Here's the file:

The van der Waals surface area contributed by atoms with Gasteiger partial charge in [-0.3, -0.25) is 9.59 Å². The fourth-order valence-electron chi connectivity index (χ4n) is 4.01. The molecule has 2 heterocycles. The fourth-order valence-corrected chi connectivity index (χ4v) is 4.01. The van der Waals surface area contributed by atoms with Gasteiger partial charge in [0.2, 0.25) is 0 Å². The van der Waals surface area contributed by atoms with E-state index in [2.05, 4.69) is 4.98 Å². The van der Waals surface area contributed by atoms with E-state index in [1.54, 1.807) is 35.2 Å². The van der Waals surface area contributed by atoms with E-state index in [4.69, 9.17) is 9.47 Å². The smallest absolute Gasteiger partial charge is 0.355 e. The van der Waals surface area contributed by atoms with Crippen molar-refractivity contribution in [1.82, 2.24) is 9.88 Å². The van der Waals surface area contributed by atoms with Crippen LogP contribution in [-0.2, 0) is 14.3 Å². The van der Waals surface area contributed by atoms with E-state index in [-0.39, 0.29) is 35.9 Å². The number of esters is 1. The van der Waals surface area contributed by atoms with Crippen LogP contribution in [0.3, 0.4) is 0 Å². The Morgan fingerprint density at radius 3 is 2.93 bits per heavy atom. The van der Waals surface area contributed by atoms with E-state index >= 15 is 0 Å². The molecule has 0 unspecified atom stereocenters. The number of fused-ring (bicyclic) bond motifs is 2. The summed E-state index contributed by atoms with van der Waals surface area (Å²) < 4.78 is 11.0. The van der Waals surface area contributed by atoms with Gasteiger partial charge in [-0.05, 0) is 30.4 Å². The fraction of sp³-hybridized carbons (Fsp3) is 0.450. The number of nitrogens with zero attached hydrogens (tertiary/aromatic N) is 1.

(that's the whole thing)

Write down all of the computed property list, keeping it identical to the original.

The van der Waals surface area contributed by atoms with Gasteiger partial charge in [-0.3, -0.25) is 9.59 Å². The fourth-order valence-electron chi connectivity index (χ4n) is 4.01. The molecule has 2 heterocycles. The fourth-order valence-corrected chi connectivity index (χ4v) is 4.01. The van der Waals surface area contributed by atoms with Gasteiger partial charge in [0.2, 0.25) is 0 Å². The van der Waals surface area contributed by atoms with E-state index in [2.05, 4.69) is 4.98 Å². The van der Waals surface area contributed by atoms with E-state index in [1.54, 1.807) is 35.2 Å². The van der Waals surface area contributed by atoms with E-state index in [4.69, 9.17) is 9.47 Å². The smallest absolute Gasteiger partial charge is 0.355 e. The van der Waals surface area contributed by atoms with Crippen molar-refractivity contribution in [1.82, 2.24) is 9.88 Å². The van der Waals surface area contributed by atoms with Crippen LogP contribution in [-0.2, 0) is 14.3 Å². The van der Waals surface area contributed by atoms with E-state index in [-0.39, 0.29) is 35.9 Å². The number of esters is 1. The van der Waals surface area contributed by atoms with Crippen LogP contribution in [0.3, 0.4) is 0 Å². The Morgan fingerprint density at radius 3 is 2.93 bits per heavy atom. The van der Waals surface area contributed by atoms with E-state index >= 15 is 0 Å². The molecule has 0 unspecified atom stereocenters. The number of fused-ring (bicyclic) bond motifs is 2. The summed E-state index contributed by atoms with van der Waals surface area (Å²) < 4.78 is 11.0. The van der Waals surface area contributed by atoms with Gasteiger partial charge in [-0.05, 0) is 30.4 Å². The fraction of sp³-hybridized carbons (Fsp3) is 0.450. The number of nitrogens with zero attached hydrogens (tertiary/aromatic N) is 1.